- User Access Controls: Access controls allow you to define which users and departments can view which types of documents. For example, you may grant permission for your HR department to view salary and benefits information while restricting access to such files to other employees. This is important, as role-based document access provides the right permissions to the right employees while safeguarding sensitive or confidential company information.
- Seamless Import Capabilities: Your program should offer importing features that allow users to add folders or individual documents quickly and easily using standard operations like copy-and-paste, drag-and-drop or right-click and select. A good system will allow you to import files by the hundreds or one at a time while retaining content hierarchy of folders and subfolders. Importing also should give users immediate access to documents and allow them to save new versions in real time.
- Integrated Workflow Options and Routing: Workflow options allow you to design, manage and support document workflows, improving efficiency by automating and speeding up business processes. A good program will give you the tools you need to create predefined workflow rules and parameters, even with the most complex processes, as well as role-based workflow security, team-based workflows, and yes-no decisioning.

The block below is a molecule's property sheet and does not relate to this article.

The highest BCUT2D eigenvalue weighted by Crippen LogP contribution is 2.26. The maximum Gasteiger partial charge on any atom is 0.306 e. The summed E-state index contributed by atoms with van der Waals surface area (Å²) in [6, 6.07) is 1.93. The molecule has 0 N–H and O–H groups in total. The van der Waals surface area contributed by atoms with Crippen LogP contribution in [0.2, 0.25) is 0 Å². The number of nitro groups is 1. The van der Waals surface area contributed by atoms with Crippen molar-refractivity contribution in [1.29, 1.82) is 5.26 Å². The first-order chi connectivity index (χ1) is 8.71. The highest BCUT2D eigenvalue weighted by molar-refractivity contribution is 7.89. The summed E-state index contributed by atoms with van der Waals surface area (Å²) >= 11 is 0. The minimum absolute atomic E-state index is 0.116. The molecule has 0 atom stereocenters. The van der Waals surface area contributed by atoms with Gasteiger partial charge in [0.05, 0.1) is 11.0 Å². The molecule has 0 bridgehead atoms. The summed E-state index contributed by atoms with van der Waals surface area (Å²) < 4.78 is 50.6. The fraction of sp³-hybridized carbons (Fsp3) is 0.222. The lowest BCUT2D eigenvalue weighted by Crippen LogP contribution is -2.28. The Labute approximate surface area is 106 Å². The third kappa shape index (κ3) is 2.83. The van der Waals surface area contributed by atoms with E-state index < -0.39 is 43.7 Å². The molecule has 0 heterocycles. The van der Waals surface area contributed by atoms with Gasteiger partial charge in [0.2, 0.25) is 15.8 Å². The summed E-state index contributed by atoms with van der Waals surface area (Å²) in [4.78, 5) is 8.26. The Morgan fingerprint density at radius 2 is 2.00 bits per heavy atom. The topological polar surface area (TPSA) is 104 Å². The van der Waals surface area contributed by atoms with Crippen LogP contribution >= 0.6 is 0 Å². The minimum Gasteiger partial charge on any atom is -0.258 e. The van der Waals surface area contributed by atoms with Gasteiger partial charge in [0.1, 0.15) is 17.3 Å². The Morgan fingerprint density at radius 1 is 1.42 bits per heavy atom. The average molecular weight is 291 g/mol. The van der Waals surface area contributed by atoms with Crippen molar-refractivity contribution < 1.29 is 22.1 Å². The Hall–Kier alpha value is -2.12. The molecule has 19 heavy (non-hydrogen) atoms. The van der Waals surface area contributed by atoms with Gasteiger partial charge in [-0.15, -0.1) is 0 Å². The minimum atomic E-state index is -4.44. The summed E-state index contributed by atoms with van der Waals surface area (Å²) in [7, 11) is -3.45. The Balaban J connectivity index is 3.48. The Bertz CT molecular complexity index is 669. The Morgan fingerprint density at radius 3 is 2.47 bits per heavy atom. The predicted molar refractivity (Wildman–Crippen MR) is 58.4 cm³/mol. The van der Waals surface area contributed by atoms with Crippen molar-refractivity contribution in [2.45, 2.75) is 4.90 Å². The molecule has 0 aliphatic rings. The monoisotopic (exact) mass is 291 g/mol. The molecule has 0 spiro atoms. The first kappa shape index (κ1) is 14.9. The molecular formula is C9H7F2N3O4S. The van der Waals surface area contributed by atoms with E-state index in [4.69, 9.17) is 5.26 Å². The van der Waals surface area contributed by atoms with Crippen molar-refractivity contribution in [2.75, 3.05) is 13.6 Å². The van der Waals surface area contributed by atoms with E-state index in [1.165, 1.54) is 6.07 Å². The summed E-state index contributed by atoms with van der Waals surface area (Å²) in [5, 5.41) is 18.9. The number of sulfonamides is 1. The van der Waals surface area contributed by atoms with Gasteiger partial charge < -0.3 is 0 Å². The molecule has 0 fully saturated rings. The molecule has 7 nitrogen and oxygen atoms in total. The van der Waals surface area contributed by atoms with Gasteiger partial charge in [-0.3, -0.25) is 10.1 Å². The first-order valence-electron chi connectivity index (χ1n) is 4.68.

If you’re not sure your document management program is up to snuff – or if you need to build one from the ground up – you may consider hiring a consultant to advise you on the best solution for your business, whether it’s an off-the-shelf program or a custom strategy.
December 17th, 2013
The electronic age has created an explosion of business information, making it difficult for companies to manage their records efficiently and strategically. But, for most companies, records management is a critical part of doing business, and it’s absolutely imperative for businesses in highly regulated industries that must be able to access records quickly and easily.